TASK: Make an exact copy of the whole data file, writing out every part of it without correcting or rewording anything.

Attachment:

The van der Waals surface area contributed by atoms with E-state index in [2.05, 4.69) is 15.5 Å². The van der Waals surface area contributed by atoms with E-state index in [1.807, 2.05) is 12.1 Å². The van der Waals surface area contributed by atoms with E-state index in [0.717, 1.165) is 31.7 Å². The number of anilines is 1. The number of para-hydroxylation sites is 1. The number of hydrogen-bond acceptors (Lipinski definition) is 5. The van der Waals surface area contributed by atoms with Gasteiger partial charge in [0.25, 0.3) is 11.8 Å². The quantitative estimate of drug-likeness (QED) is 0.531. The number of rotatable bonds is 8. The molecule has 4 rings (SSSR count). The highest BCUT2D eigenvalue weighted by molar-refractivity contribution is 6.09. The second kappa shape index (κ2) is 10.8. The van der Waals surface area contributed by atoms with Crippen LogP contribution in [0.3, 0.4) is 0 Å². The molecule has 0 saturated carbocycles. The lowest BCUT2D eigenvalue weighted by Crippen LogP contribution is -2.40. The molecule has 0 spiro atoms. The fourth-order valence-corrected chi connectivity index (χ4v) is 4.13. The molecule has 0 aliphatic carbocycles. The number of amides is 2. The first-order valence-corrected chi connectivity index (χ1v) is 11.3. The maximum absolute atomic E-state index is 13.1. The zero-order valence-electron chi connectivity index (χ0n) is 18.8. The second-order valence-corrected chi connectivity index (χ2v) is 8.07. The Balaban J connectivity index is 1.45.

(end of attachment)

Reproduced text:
The van der Waals surface area contributed by atoms with E-state index in [2.05, 4.69) is 15.5 Å². The van der Waals surface area contributed by atoms with E-state index in [1.807, 2.05) is 12.1 Å². The van der Waals surface area contributed by atoms with E-state index in [0.717, 1.165) is 31.7 Å². The number of anilines is 1. The number of para-hydroxylation sites is 1. The number of hydrogen-bond acceptors (Lipinski definition) is 5. The van der Waals surface area contributed by atoms with Gasteiger partial charge in [0.25, 0.3) is 11.8 Å². The quantitative estimate of drug-likeness (QED) is 0.531. The number of rotatable bonds is 8. The molecule has 4 rings (SSSR count). The highest BCUT2D eigenvalue weighted by molar-refractivity contribution is 6.09. The second kappa shape index (κ2) is 10.8. The van der Waals surface area contributed by atoms with Crippen LogP contribution in [0.3, 0.4) is 0 Å². The molecule has 0 saturated carbocycles. The lowest BCUT2D eigenvalue weighted by Crippen LogP contribution is -2.40. The molecule has 0 spiro atoms. The fourth-order valence-corrected chi connectivity index (χ4v) is 4.13. The molecule has 0 aliphatic carbocycles. The number of amides is 2. The first-order valence-corrected chi connectivity index (χ1v) is 11.3. The maximum absolute atomic E-state index is 13.1. The zero-order valence-electron chi connectivity index (χ0n) is 18.8. The second-order valence-corrected chi connectivity index (χ2v) is 8.07. The Balaban J connectivity index is 1.45.